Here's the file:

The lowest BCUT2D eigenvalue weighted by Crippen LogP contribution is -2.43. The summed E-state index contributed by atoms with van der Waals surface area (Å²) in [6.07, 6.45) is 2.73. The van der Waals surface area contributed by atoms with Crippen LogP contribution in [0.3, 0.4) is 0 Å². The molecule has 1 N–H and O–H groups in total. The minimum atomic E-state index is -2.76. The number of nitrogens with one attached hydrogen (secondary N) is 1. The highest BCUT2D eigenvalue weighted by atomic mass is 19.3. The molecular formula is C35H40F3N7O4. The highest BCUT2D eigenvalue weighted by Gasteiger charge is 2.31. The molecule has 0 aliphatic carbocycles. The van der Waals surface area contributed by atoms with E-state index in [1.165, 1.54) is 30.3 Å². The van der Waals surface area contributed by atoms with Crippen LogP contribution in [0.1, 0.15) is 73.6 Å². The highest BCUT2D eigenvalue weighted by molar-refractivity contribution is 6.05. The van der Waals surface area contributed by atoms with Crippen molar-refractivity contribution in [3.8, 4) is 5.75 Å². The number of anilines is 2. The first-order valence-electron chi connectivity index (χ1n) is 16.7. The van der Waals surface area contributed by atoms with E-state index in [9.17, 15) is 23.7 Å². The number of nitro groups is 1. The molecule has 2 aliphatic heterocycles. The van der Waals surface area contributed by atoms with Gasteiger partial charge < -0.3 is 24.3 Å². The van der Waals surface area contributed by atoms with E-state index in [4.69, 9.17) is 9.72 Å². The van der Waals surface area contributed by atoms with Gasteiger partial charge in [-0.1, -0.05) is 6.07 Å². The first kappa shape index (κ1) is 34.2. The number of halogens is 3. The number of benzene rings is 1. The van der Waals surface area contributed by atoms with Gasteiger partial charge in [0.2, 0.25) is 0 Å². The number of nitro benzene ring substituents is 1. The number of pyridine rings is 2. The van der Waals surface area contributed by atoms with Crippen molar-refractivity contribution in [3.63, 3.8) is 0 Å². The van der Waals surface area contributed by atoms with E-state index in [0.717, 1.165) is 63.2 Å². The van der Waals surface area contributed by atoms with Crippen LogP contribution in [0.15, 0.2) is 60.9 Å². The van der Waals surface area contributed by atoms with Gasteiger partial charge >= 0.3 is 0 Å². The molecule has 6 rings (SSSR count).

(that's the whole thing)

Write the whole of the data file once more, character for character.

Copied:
The lowest BCUT2D eigenvalue weighted by Crippen LogP contribution is -2.43. The summed E-state index contributed by atoms with van der Waals surface area (Å²) in [6.07, 6.45) is 2.73. The van der Waals surface area contributed by atoms with Crippen LogP contribution in [0.3, 0.4) is 0 Å². The molecule has 1 N–H and O–H groups in total. The minimum atomic E-state index is -2.76. The number of nitrogens with one attached hydrogen (secondary N) is 1. The highest BCUT2D eigenvalue weighted by atomic mass is 19.3. The molecular formula is C35H40F3N7O4. The highest BCUT2D eigenvalue weighted by Gasteiger charge is 2.31. The molecule has 0 aliphatic carbocycles. The van der Waals surface area contributed by atoms with E-state index in [1.165, 1.54) is 30.3 Å². The van der Waals surface area contributed by atoms with Crippen LogP contribution in [0.1, 0.15) is 73.6 Å². The highest BCUT2D eigenvalue weighted by molar-refractivity contribution is 6.05. The van der Waals surface area contributed by atoms with Crippen molar-refractivity contribution in [3.8, 4) is 5.75 Å². The number of anilines is 2. The first-order valence-electron chi connectivity index (χ1n) is 16.7. The van der Waals surface area contributed by atoms with E-state index in [9.17, 15) is 23.7 Å². The number of nitro groups is 1. The molecule has 2 aliphatic heterocycles. The van der Waals surface area contributed by atoms with Gasteiger partial charge < -0.3 is 24.3 Å². The van der Waals surface area contributed by atoms with E-state index in [4.69, 9.17) is 9.72 Å². The van der Waals surface area contributed by atoms with Gasteiger partial charge in [-0.1, -0.05) is 6.07 Å². The first kappa shape index (κ1) is 34.2. The number of halogens is 3. The number of benzene rings is 1. The van der Waals surface area contributed by atoms with Gasteiger partial charge in [0.2, 0.25) is 0 Å². The number of nitro benzene ring substituents is 1. The number of pyridine rings is 2. The van der Waals surface area contributed by atoms with Crippen molar-refractivity contribution in [3.63, 3.8) is 0 Å². The van der Waals surface area contributed by atoms with E-state index in [0.717, 1.165) is 63.2 Å². The van der Waals surface area contributed by atoms with Crippen LogP contribution in [0.15, 0.2) is 60.9 Å². The van der Waals surface area contributed by atoms with Gasteiger partial charge >= 0.3 is 0 Å². The molecule has 6 rings (SSSR count).